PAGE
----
By Peter Gleick, President
July 31, 2013
California water science and policy are complicated. California water issues are contentious. And good California water reporting and journalism are rare. This is the world that Mike Taugher tackled, and tackled well. It is thus with dismay and sadness that I and my colleagues learned of Mike’s all-too-untimely death last weekend. His impact will not be forgotten.
At the time of his death, Mike was serving as a spokesman for the California Department of Fish and Wildlife, but before that he was one of the leading water journalists, writing for the Bay Area Newsgroup, with stories in the Contra Costa Times, Oakland Tribune, and San Jose Mercury News.
I first met Mike in June 2002, when he called to talk about the Institute’s work on water, science, drought, climate change, and state policy. He wrote about that in a piece in the CC Times. Even then, he took nothing for granted and nothing on faith – his questions were to the point, they tackled the fundamental assumptions behind a story, and they were unbiased and open-minded.
In 2004, Mike wrote about the threats to Lake Tahoe from warming – a challenge that remains unresolved today. In 2005, he wrote a clear and compelling set of stories about the decline of the Sacramento-San Joaquin delta, bringing together information on the science and policy issues. He also addressed issues around water quality, fish, the health of the Delta levee systems, and economic development.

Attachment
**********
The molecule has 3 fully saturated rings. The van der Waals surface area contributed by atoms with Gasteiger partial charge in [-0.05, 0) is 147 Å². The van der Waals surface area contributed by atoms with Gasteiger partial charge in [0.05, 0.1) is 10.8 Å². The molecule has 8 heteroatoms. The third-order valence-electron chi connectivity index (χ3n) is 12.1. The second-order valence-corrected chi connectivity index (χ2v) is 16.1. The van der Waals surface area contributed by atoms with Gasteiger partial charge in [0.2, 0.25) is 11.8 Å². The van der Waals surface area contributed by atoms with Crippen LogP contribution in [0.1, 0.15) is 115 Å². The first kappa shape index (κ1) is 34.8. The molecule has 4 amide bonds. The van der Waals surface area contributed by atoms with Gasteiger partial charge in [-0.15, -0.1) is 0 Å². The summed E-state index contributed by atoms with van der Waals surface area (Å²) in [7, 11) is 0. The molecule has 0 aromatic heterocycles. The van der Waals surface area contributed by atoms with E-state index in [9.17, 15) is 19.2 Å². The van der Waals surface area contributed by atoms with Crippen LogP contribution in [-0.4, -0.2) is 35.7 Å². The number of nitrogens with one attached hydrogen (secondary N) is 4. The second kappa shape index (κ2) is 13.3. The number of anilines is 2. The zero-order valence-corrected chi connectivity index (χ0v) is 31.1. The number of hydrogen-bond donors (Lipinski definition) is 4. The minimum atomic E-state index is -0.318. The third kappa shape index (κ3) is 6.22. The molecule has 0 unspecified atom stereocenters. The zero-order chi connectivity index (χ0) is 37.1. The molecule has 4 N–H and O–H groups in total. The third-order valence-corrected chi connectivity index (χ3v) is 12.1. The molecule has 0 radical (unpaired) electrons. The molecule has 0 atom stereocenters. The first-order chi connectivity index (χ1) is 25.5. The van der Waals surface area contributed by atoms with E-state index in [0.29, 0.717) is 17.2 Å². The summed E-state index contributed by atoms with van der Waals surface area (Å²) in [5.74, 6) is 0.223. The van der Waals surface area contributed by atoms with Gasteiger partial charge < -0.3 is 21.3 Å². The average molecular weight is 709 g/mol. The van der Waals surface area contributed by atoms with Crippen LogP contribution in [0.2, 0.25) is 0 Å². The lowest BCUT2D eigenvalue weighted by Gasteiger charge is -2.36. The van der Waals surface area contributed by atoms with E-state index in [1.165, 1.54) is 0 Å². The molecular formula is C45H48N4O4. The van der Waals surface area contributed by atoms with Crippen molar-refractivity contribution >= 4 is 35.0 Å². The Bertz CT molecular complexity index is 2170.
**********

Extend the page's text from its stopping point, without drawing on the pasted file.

In 2007 he tackled the impacts of climate change on California’s water systems and the growing need to integrate science into water management. His work overall on climate and water was recognized with an East Bay Press Club award. In 2008 and 2009 he wrote about agricultural water use with pieces in the Oakland Tribune and Contra Costa Times.
But he did more than just report on new science and policy; Mike investigated and dug into one of the most complex and contentious water issues of the day: in 2009 he addressed the political power of wealthy families in the Central Valley and the controversial water trading schemes done at public expense for private gain. In 2010 he wrote about the abdication of state regulators when faced with addressing the collapse of the ecosystems of the Delta.
Mike’s great work was recognized. Among other things, the Bay Institute awarded Mike the “Harold Gilliam Award for Excellence in Environmental Reporting” in 2007. In 2012, he won the California Newspaper Publishers Association award for the Best Environmental Story for his multi-part work on the California Delta.
But what I remember most was knowing that if Mike called about a story, he wanted the facts, the science, and the detail. He would question assumptions and make none of his own. He would ask penetrating questions that got to the heart of a story. And he would write what he thought was important. He was, in short, the quintessential journalist. He set a standard that young journalists would do well to emulate. We will all miss him.
Pacific Institute Insights is the staff blog of the Pacific Institute, one of the world’s leading nonprofit research groups on sustainable and equitable management of natural resources. For more about what we do, click here. The views and opinions expressed in these blogs are those of the authors and do not necessarily reflect an official policy or position of the Pacific Institute.